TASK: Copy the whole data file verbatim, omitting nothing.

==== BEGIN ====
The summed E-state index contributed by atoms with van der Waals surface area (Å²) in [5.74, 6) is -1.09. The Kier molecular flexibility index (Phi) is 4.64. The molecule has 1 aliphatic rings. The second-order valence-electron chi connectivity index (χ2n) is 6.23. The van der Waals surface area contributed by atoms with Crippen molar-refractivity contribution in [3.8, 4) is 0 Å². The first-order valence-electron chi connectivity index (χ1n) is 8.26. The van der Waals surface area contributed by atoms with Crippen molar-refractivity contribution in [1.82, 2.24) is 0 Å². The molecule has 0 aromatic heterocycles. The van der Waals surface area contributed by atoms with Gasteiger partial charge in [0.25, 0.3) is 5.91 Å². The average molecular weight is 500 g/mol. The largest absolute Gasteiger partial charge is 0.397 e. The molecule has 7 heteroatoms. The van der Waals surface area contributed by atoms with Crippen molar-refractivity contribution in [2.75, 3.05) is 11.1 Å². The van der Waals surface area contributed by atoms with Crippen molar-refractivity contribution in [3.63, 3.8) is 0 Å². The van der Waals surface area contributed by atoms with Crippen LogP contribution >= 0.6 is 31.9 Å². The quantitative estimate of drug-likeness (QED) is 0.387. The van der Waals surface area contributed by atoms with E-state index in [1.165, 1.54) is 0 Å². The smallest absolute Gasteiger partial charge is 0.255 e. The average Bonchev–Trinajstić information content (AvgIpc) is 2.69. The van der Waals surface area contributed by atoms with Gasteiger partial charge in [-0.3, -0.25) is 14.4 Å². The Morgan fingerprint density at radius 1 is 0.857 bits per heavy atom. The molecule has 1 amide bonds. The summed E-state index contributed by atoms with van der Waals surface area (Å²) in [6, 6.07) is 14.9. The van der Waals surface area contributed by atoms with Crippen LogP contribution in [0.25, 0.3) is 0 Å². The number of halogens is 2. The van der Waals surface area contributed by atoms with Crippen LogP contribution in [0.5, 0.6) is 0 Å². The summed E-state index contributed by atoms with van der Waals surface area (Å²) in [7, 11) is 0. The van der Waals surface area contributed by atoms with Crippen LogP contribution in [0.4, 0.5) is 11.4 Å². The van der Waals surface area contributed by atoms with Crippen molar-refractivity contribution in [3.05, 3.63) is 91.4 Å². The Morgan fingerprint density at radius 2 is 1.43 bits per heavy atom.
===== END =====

The summed E-state index contributed by atoms with van der Waals surface area (Å²) in [5.74, 6) is -1.09. The Kier molecular flexibility index (Phi) is 4.64. The molecule has 1 aliphatic rings. The second-order valence-electron chi connectivity index (χ2n) is 6.23. The van der Waals surface area contributed by atoms with Crippen molar-refractivity contribution in [3.8, 4) is 0 Å². The first-order valence-electron chi connectivity index (χ1n) is 8.26. The van der Waals surface area contributed by atoms with Crippen molar-refractivity contribution in [1.82, 2.24) is 0 Å². The molecule has 0 aromatic heterocycles. The van der Waals surface area contributed by atoms with Gasteiger partial charge in [0.25, 0.3) is 5.91 Å². The average molecular weight is 500 g/mol. The largest absolute Gasteiger partial charge is 0.397 e. The molecule has 7 heteroatoms. The van der Waals surface area contributed by atoms with Crippen molar-refractivity contribution in [2.75, 3.05) is 11.1 Å². The van der Waals surface area contributed by atoms with Crippen molar-refractivity contribution in [3.63, 3.8) is 0 Å². The van der Waals surface area contributed by atoms with Crippen LogP contribution >= 0.6 is 31.9 Å². The quantitative estimate of drug-likeness (QED) is 0.387. The van der Waals surface area contributed by atoms with E-state index in [1.165, 1.54) is 0 Å². The smallest absolute Gasteiger partial charge is 0.255 e. The average Bonchev–Trinajstić information content (AvgIpc) is 2.69. The van der Waals surface area contributed by atoms with Gasteiger partial charge in [-0.3, -0.25) is 14.4 Å². The Morgan fingerprint density at radius 1 is 0.857 bits per heavy atom. The molecule has 1 amide bonds. The summed E-state index contributed by atoms with van der Waals surface area (Å²) in [6, 6.07) is 14.9. The van der Waals surface area contributed by atoms with Crippen LogP contribution in [0.25, 0.3) is 0 Å². The number of halogens is 2. The van der Waals surface area contributed by atoms with Crippen LogP contribution in [0.5, 0.6) is 0 Å². The summed E-state index contributed by atoms with van der Waals surface area (Å²) in [7, 11) is 0. The van der Waals surface area contributed by atoms with Crippen LogP contribution in [0.4, 0.5) is 11.4 Å². The van der Waals surface area contributed by atoms with Crippen molar-refractivity contribution in [3.05, 3.63) is 91.4 Å². The Morgan fingerprint density at radius 2 is 1.43 bits per heavy atom.